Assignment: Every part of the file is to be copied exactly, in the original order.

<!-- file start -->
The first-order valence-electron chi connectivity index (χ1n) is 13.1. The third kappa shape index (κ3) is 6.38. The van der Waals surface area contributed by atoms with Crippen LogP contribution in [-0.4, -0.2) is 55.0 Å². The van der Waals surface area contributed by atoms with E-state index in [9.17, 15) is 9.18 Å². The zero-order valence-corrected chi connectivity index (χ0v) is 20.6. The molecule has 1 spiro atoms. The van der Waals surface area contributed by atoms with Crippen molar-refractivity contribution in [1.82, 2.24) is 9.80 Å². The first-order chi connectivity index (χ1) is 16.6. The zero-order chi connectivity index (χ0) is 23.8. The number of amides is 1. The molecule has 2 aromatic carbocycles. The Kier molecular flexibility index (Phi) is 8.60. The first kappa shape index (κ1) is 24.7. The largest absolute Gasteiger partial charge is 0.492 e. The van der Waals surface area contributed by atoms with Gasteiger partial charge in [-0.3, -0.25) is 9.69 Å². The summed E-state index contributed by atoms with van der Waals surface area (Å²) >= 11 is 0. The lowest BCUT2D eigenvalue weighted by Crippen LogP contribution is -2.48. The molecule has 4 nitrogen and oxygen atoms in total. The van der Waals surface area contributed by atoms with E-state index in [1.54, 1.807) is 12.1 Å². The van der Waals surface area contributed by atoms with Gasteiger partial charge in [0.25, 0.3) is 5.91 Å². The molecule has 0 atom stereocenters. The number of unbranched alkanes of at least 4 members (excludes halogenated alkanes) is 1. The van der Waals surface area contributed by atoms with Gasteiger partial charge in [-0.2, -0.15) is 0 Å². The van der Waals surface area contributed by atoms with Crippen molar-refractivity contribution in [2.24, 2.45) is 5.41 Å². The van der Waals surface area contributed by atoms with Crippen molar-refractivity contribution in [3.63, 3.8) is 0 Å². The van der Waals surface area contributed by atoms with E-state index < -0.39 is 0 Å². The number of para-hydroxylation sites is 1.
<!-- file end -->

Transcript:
The first-order valence-electron chi connectivity index (χ1n) is 13.1. The third kappa shape index (κ3) is 6.38. The van der Waals surface area contributed by atoms with Crippen LogP contribution in [-0.4, -0.2) is 55.0 Å². The van der Waals surface area contributed by atoms with E-state index in [9.17, 15) is 9.18 Å². The zero-order valence-corrected chi connectivity index (χ0v) is 20.6. The molecule has 1 spiro atoms. The van der Waals surface area contributed by atoms with Crippen molar-refractivity contribution in [1.82, 2.24) is 9.80 Å². The first-order chi connectivity index (χ1) is 16.6. The zero-order chi connectivity index (χ0) is 23.8. The number of amides is 1. The molecule has 2 aromatic carbocycles. The Kier molecular flexibility index (Phi) is 8.60. The first kappa shape index (κ1) is 24.7. The largest absolute Gasteiger partial charge is 0.492 e. The van der Waals surface area contributed by atoms with Gasteiger partial charge in [-0.3, -0.25) is 9.69 Å². The summed E-state index contributed by atoms with van der Waals surface area (Å²) >= 11 is 0. The lowest BCUT2D eigenvalue weighted by Crippen LogP contribution is -2.48. The molecule has 4 nitrogen and oxygen atoms in total. The van der Waals surface area contributed by atoms with E-state index in [1.54, 1.807) is 12.1 Å². The van der Waals surface area contributed by atoms with Gasteiger partial charge in [0.25, 0.3) is 5.91 Å². The molecule has 0 atom stereocenters. The number of unbranched alkanes of at least 4 members (excludes halogenated alkanes) is 1. The van der Waals surface area contributed by atoms with Gasteiger partial charge in [-0.2, -0.15) is 0 Å². The van der Waals surface area contributed by atoms with Crippen molar-refractivity contribution in [2.24, 2.45) is 5.41 Å². The van der Waals surface area contributed by atoms with Crippen molar-refractivity contribution in [3.63, 3.8) is 0 Å². The van der Waals surface area contributed by atoms with E-state index < -0.39 is 0 Å². The number of para-hydroxylation sites is 1.